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New evidence shifts the timeline back for human arrival in the Americas .

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posted on Oct, 2 2016 @ 02:36 AM
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Ancient artifacts found at an archaeological site in Argentina suggest that humans occupied South America earlier than previously thought



Sample of the lithic artifacts found in the levels associated with extinct fauna .

Approximately 13,000 years ago, a prehistoric group of hunter-gathers known as the Clovis people lived in Northern America. Previous research suggests that the Clovis culture was one of the earliest cultures in the Americas. However, more recent research from the Pampas region of Argentina supports the hypothesis that early Homo sapiens arrived in the Americas earlier than the Clovis hunters did. The evidence for earlier human arrival in the Americas comes from a rich archaeological site in southeastern South America called Arroyo Seco 2. A group of scientists led by Gustavo Politis from CONICET and the Universidad Nacional del Centro de la Provincia de Buenos Aires present the research in a new PLOS ONE study.
At Arroyo Seco 2, the researchers excavated ancient tools, bone remains from a variety of extinct species, and broken animal bones containing fractures caused by human tools. They used radiocarbon dating to determine the age of the mammal bones and analyzed the specimens under a microscope.

The analysis revealed the presence of limb bones from extinct mammals at the site, which may indicate human activities of transporting and depositing animal carcasses for consumption at a temporary camp. The bones of some mammal species were concentrated in a specific part of the site, which could indicate designated areas for butchering activities. Microscopic examination also revealed that some bones contained fractures most likely caused by stone tools. The remains were dated between 14,064 and 13,068 years ago, and the authors hypothesize that Arroyo Seco 2 may have been occupied by humans during that time.
Read more at archaeologynewsnetwork.blogspot.com...

Ok I know this will not get most ppl excited, after all a thousand years difference in the distant past , give or take may not be a big deal to us folks who measure our life's span in mere decades, but look at it this way, imagine if we had evidence that near modern Afro-Eurasians made land fall in the so-called new world a thousand yrs earlier than the Vikings or Chris C. than maybe you can appreciate it more, don't get me wrong the earlier back in time the more careless I become with dates , for get about Triassic, Jurassic and Cretaceous, which is only studied in depth by Dino nerds who will scold you if you got it wrong.

edit on 2-10-2016 by Spider879 because: (no reason given)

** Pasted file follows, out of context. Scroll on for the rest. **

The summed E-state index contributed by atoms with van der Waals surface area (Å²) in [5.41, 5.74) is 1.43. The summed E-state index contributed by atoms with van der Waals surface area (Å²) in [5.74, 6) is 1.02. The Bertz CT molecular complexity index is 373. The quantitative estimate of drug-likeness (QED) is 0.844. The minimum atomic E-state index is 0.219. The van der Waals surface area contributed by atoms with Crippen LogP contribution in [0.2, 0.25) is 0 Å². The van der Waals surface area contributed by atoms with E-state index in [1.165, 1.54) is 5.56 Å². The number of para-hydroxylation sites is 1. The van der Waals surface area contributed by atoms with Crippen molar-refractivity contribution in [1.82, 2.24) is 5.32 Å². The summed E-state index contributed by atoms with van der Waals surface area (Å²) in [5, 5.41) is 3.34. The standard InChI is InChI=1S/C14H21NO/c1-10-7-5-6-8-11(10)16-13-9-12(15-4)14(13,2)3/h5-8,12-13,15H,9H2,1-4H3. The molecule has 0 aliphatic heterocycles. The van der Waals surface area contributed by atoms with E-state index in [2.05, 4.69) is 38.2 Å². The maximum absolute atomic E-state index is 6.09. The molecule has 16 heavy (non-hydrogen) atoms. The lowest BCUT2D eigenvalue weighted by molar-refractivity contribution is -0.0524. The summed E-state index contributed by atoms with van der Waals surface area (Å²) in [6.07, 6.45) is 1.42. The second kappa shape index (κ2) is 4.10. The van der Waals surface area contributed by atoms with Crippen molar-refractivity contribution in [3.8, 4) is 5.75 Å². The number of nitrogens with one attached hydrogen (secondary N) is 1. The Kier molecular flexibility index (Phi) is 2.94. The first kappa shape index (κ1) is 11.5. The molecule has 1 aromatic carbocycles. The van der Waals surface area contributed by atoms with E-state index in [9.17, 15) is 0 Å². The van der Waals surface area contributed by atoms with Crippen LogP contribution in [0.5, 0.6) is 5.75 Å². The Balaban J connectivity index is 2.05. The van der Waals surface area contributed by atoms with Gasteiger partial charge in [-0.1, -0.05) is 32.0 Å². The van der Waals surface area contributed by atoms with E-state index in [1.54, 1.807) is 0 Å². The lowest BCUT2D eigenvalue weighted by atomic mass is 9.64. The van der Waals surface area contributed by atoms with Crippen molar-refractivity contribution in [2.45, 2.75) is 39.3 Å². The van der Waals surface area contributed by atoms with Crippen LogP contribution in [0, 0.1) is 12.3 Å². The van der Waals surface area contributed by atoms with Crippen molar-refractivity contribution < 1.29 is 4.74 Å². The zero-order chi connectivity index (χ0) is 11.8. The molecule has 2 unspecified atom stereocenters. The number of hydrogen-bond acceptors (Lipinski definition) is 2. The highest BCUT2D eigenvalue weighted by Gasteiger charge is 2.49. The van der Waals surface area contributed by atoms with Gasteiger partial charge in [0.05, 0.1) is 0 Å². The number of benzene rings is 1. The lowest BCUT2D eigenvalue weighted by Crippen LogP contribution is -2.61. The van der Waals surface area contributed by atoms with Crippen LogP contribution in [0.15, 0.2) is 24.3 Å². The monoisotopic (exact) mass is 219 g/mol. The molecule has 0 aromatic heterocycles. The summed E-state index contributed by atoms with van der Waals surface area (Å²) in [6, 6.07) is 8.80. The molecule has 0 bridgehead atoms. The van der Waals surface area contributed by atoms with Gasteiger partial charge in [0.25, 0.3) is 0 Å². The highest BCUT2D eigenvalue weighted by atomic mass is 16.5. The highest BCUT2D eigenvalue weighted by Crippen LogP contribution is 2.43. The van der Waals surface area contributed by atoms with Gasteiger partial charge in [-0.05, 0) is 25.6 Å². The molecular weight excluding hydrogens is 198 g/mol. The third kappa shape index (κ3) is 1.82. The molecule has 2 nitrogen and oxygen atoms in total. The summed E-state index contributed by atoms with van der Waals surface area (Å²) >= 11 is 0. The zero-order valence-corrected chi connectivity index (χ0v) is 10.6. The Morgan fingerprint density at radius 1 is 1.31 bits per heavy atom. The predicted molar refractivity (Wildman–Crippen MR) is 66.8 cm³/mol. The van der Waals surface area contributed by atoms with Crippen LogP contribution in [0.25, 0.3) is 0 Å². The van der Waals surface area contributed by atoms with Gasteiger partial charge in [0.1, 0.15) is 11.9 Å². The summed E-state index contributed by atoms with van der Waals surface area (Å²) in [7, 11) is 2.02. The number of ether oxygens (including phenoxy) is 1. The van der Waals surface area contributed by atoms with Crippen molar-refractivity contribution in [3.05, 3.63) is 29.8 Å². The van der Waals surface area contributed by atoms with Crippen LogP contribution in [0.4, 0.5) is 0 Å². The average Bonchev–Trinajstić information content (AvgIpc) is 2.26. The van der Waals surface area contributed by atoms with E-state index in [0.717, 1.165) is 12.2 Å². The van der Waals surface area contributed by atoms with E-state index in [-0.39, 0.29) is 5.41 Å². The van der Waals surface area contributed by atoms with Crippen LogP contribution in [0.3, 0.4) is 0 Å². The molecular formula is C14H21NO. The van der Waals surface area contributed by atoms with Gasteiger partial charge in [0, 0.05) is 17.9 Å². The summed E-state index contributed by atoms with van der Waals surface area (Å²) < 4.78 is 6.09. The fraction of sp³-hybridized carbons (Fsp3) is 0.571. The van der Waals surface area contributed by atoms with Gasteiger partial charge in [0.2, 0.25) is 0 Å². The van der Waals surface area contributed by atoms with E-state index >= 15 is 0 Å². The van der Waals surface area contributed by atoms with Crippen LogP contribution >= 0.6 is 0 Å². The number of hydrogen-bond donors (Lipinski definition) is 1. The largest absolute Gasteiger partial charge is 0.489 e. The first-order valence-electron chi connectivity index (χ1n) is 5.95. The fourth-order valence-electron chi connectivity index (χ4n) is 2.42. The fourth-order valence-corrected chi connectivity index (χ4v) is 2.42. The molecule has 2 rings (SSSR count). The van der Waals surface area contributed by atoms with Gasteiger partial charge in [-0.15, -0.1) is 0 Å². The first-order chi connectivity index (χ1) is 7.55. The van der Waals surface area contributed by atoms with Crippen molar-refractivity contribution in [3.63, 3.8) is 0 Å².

posted on Oct, 2 2016 @ 02:59 AM
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1,000 years is a long time.

Great, great, great, great, great, great, great, great, great, great, great, great, great, great, great, great, great, great, great, great, great, great, great, great, great, great, great, great, great, great, great, great, great, great, great, great, great, great, great, great, great, great, great, great, great, great, great, great, great, great grandma.

Give or take a great.



Great. One of those words that if you say it too many times it sounds like its not a word.

edit on 10/2/2016 by Phage because: (no reason given)



posted on Oct, 2 2016 @ 05:42 AM
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I believe this story was already posted a few days ago by punkinworks10.
Link to Thread.



posted on Oct, 2 2016 @ 05:54 AM
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a reply to: Phage

I am grateful for your great use of the the word great
Rather like a great amount of great big rain drops
Pouring down a great grate in a great flow of greatness or sumfink




edit on 2-10-2016 by artistpoet because: great great great great great great great great great greagt great



posted on Oct, 2 2016 @ 06:53 AM
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Pretty cool.
Hopefully they can find some human remains so they can determine where they may have migrated from.




a reply to: Phage

Here's one that will stop sounding like a word too.
www.abovetopsecret.com...


edit on 2-10-2016 by watchitburn because: (no reason given)



posted on Oct, 2 2016 @ 09:04 AM
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originally posted by: butcherguy
I believe this story was already posted a few days ago by punkinworks10.
Link to Thread.

Sure nuff that's basically the same stuff, different source perhaps.



posted on Oct, 2 2016 @ 01:50 PM
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originally posted by: Spider879

originally posted by: butcherguy
I believe this story was already posted a few days ago by punkinworks10.
Link to Thread.

Sure nuff that's basically the same stuff, different source perhaps.

You have pics of the tools in the OP.



posted on Oct, 2 2016 @ 02:31 PM
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It only shifts the timeline back if you are unaware of the timeline already in existence at Monte Verde at what, 14,800 BP
en.wikipedia.org...
In 2015 the team went back and redated a lower layer, which is now generally accepted at 18,500 BP, Approx 16,450BCE

edit on 2-10-2016 by Marduk because: (no reason given)



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